All the North American coaches have received a fundamental formation from different cultures, although the principal characteristic in their game model is the physical strength. Most of the North American Teams standout for their physical game before the game style itself. Principally this occurs because in almost every sport played in the United States, having a good physical condition is one of the most important skills.

Training session (Image: @onetouchsca)
Training session (Image: @onetouchsca)

North American soccer must understand the importance of having prepared coaches. Coaches who are taught with a similar method and game model, having a broader comprehension of the “why,” “how,” and “when” of each training session. That is exactly what one entrepreneur has done, setting up the First Soccer Coach Academy in the United States basing his knowledge on the Spanish system but with the North American needs in mind. This academy is ONE TOUCH Soccer Coach Academy.

The idea behind this training center popped up because of the demand for soccer education based on Spanish style. One Touch S.C.A. has seen the potential of a country that lives every sport, a country where soccer is a growing sport. The success of this academy will be based on its pedagogy which is inspired on a game system that has proved itself worthy.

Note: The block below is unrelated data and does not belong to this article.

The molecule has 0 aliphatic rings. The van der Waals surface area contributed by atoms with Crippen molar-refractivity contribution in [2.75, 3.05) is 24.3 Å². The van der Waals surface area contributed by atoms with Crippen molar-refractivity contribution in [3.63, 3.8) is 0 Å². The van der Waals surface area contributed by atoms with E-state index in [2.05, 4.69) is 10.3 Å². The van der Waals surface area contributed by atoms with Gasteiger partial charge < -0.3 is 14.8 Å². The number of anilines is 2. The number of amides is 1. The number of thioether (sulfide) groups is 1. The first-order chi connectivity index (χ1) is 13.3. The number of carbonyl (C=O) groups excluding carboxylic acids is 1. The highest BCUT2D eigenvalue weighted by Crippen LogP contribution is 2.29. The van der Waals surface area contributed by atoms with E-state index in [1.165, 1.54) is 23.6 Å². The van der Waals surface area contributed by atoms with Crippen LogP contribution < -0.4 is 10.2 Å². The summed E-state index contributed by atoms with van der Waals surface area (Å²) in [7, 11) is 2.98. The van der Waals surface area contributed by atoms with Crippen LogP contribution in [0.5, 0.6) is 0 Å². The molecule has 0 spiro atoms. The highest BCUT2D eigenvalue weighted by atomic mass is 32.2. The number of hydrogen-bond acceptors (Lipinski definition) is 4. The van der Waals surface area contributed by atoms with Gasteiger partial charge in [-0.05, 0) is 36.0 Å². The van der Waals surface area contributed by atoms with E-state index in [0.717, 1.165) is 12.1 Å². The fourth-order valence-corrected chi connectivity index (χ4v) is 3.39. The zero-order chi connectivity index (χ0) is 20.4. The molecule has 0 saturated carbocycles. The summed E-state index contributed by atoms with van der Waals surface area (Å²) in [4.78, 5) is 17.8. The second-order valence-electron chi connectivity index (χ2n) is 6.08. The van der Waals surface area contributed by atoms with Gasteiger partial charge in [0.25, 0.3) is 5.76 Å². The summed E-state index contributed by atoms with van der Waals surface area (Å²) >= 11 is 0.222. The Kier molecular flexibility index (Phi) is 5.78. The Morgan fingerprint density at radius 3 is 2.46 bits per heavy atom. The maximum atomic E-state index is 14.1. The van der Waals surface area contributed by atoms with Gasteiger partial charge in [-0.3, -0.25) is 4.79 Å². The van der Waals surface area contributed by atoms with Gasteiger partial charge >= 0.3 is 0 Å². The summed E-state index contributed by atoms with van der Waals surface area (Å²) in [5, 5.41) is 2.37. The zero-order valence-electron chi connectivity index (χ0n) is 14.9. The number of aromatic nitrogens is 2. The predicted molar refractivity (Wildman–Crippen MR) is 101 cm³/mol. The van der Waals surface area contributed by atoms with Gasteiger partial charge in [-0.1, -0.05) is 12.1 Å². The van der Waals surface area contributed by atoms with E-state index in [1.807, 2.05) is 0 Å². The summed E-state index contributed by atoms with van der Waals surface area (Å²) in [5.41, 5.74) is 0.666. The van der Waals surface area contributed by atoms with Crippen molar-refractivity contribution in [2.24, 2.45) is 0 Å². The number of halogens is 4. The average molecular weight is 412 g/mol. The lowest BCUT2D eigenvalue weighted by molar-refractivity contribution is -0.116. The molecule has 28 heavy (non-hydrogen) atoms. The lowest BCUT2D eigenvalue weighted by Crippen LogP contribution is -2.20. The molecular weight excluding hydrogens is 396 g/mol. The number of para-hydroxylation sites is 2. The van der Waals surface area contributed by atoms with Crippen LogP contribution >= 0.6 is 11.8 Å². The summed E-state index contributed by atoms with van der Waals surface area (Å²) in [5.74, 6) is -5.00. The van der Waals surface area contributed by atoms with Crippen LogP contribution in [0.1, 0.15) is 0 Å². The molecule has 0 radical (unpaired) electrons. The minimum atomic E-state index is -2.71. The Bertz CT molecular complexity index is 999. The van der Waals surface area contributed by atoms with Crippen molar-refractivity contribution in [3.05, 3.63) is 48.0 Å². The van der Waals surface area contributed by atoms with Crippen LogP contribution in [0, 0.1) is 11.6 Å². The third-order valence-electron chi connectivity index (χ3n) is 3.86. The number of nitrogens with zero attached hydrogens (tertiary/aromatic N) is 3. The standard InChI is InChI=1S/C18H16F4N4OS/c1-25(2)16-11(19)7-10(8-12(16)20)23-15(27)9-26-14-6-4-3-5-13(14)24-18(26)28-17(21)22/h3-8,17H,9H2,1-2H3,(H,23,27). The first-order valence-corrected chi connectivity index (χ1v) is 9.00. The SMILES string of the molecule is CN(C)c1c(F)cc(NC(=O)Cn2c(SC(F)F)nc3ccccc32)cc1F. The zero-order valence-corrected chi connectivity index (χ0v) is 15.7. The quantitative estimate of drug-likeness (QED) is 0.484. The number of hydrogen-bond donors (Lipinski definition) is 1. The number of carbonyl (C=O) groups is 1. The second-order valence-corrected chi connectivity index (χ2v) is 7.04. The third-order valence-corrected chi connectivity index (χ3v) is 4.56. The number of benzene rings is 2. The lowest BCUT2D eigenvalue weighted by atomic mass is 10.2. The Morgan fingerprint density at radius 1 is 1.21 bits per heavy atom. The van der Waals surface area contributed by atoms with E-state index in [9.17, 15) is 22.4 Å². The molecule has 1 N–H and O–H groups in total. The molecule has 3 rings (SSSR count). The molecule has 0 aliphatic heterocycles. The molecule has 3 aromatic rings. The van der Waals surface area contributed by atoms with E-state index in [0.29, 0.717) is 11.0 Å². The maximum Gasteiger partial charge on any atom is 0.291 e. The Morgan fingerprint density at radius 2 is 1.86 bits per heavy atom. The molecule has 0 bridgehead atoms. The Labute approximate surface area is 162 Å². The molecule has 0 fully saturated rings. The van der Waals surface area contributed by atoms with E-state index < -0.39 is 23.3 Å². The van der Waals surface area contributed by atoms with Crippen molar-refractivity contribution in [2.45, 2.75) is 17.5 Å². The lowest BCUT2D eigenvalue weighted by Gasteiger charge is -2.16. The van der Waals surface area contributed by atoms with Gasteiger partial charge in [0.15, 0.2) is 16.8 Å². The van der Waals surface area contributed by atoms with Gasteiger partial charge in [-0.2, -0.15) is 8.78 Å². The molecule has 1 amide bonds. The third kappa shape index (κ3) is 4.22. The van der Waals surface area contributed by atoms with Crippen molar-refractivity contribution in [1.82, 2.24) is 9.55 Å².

Their teaching is managed, as in Europe, by soccer coaches of fundamental soccer or youth categories. One Touch S.C.A. will educate coaches so they can have an indepth knowledge. This way, academies focus on their grassroots levels by giving coaches the knowledge of a professional or an elite coach. This is how the Academy will prepare coaches for teams in the United States: to create a fundamental model that will give them performance in the near future.

Odds say that we will see the Spanish game model succeeding in United States of America. It is very important that this influence is arriving to fundamental soccer; that little by little, step by step, things are beginning to change in North America and many people are determined to take the steps needed for soccer in the U.S. to have a solid base so in the future the USMNT can compete head to head with the best countries in the world.